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This week marks 22 years since my father’s (Lenny Frome’s) passing. It’s been 30-plus years since he first started writing about Video Poker. It goes back to that day when he saw two video poker machines with identical paytables but signs stating different paybacks. 

This didn’t make any sense to him. If the cards dealt in a video poker machine were random like a real deck of cards, then the paybacks of two machines with identical paytables should be identical.

That led my father to begin coding his first video poker program. The goal was to play every possible draw of every possible deal. Given the speed of computers back then, he certainly didn’t literally play out every hand. Instead he used some combinatorial math to speed it all along. 

I’ve seen this program. It’s not pretty. My father was not a programmer. He was an electrical engineer with an incredible mind for math, which is probably what made him go down this path in the first place.  

The goal of this program was not just to figure out what the real payback of the game was, but to somehow categorize hands so that players would have a strategy that they could follow. He realized that each five-card deal had an optimal way of being played so as to maximize the expected number of coins returned. 

The term ‘expected value’ was created. Patterns began to develop in similar hands and my father was able to essentially sort and categorize all the results into what is now called a Strategy Table — which lists all the playable hands in expected value order from highest to lowest.

One of the things I remember my father telling me when he first did all this was the surprise he found early on. It dealt with one of the most common sets of hands. The Low Pair that was also a 4-Card Flush or a 4-Card Straight. If you go back to the late 1980’s, there was no developed strategy yet. Whoever was playing video poker was doing so using a variety of methods — from intuition, to educated guesses, to using poker room strategy.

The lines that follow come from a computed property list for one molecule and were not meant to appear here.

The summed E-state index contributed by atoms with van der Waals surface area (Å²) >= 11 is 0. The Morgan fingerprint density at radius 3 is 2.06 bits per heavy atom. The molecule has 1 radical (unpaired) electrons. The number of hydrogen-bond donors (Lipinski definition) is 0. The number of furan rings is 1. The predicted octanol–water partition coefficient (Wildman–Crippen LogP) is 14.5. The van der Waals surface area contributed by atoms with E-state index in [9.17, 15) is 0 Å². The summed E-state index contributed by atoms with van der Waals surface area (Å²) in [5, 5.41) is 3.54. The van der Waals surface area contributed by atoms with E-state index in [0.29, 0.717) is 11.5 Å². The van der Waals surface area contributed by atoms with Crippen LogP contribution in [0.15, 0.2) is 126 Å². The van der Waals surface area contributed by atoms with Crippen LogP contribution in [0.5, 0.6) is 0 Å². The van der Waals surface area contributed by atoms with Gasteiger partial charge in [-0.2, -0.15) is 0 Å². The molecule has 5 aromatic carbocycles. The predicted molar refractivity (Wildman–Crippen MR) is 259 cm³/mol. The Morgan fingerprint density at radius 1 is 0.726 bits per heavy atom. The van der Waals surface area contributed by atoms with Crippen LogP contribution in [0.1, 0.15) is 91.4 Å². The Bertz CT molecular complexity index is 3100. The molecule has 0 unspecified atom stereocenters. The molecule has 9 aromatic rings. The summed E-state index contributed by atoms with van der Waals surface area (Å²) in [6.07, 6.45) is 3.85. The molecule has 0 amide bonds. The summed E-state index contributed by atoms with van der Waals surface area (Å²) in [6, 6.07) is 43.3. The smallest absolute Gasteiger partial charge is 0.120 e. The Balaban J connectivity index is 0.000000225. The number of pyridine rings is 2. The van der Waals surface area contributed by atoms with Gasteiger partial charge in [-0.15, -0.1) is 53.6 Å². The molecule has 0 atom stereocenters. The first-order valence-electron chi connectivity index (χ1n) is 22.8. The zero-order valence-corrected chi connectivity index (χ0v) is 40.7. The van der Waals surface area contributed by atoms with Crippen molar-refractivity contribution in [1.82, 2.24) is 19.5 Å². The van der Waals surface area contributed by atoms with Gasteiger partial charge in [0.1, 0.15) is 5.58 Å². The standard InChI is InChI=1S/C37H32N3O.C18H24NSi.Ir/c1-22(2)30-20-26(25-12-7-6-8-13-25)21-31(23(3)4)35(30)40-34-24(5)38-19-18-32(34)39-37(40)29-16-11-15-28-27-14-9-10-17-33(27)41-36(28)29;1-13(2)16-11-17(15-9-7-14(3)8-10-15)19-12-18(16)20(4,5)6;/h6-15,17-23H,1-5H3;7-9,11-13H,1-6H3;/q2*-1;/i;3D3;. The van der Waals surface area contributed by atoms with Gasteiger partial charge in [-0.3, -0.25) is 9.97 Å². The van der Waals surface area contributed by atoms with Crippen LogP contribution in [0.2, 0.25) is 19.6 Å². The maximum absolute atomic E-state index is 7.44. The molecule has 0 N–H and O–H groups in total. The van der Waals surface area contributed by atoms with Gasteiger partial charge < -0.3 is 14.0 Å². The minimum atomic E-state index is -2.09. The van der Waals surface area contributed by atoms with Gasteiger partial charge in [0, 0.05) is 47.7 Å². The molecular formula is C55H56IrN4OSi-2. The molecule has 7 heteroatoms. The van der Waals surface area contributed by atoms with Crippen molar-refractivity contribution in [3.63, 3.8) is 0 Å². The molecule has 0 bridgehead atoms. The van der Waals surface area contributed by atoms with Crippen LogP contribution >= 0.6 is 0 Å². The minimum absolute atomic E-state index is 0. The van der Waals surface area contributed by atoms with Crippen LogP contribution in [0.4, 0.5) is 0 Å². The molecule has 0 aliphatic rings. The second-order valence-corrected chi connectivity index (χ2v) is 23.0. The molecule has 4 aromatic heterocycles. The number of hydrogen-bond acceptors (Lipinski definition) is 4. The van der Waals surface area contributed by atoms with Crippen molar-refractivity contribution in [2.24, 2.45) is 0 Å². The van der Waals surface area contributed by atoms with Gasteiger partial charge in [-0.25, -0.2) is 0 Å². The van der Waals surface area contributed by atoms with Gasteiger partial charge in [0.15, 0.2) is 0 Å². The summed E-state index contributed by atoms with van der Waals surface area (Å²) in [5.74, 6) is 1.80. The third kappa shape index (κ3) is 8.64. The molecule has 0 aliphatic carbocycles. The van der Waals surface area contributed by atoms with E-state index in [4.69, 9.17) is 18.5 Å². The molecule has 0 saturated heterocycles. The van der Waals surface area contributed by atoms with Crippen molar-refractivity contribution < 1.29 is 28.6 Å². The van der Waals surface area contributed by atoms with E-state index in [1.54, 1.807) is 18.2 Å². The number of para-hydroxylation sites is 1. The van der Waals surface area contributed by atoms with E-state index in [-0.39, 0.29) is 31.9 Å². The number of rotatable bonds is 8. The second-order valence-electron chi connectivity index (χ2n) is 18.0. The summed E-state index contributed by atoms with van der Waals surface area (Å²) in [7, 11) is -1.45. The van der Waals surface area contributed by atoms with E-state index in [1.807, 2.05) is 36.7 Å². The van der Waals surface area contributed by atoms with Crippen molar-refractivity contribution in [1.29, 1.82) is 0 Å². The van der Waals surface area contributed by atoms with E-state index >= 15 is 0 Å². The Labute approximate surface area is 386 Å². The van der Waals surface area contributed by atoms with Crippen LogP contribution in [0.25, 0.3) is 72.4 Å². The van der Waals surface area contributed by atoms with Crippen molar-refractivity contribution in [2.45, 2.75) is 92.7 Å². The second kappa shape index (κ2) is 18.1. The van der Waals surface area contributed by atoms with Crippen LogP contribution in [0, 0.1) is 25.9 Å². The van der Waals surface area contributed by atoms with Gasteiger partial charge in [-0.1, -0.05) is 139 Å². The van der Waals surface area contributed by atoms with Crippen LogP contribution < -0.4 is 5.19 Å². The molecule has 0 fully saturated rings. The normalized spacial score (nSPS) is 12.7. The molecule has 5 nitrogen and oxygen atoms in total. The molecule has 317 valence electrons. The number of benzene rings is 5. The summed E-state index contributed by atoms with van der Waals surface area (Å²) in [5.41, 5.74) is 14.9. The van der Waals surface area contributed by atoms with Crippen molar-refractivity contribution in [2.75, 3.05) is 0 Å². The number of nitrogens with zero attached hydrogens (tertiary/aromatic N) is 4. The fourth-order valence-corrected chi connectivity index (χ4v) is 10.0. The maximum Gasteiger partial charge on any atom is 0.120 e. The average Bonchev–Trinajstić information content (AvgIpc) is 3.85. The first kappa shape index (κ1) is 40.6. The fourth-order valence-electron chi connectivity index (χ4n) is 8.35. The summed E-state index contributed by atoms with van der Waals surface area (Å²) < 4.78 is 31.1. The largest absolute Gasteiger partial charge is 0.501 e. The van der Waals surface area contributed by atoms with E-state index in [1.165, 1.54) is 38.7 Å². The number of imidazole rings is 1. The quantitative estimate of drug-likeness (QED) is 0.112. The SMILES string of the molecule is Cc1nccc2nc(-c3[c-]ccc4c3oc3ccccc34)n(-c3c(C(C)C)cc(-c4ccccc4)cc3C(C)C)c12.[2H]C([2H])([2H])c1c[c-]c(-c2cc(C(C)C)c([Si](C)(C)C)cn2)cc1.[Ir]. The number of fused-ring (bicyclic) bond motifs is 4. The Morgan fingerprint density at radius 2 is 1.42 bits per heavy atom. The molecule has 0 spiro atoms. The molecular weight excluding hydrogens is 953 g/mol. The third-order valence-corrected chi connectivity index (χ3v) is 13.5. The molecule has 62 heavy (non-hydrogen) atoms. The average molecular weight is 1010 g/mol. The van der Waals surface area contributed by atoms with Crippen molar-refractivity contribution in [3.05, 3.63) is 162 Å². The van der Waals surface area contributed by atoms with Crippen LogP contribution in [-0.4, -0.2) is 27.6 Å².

It is the latter that probably got most people to do one of two things — hold the Low Pair or hold the 4-Card Straight/Flush. I doubt very many people figured out the reality of the situation.

There are nine ways to complete a Flush when you have a 4-Card Flush.  There are only eight ways to complete a Straight when you have a 4-Card Straight. The Flush pays six. The Straight pays four. The Flush has an expected value of 1.15 (9 x 6 /47). The Straight has an expected value of only 0.68 (8 x 4 /47).

That’s a huge gap. One that you can drive a Low Pair through. Calculating the expected value of a Low Pair was not as easy. Certainly, not a calculation that even my father could do in his head. But his program did it. The expected value of a Low Pair is 0.82. So, quickly, he learned that you hold the Low Pair when you also have a 4-Card Straight, but if you also have a 4-Card Flush with that Low Pair, you go for the Flush.

As his delved into the details further, he would discover an exception. If the 4-Card Straight has 3 High Cards, then it gets played over the Low Pair. So, if you have 10-10-J-Q-K, you hold the 4-Card Straight. It was quite a revelation for the early days of video poker. 

About the Author

Elliot Frome

Elliot Frome’s roots run deep into gaming theory and analysis. His father, Lenny, was a pioneer in developing video poker strategy in the 1980s and is credited with raising its popularity to dizzying heights. Elliot is a second generation gaming author and analyst with nearly 20 years of programming experience.

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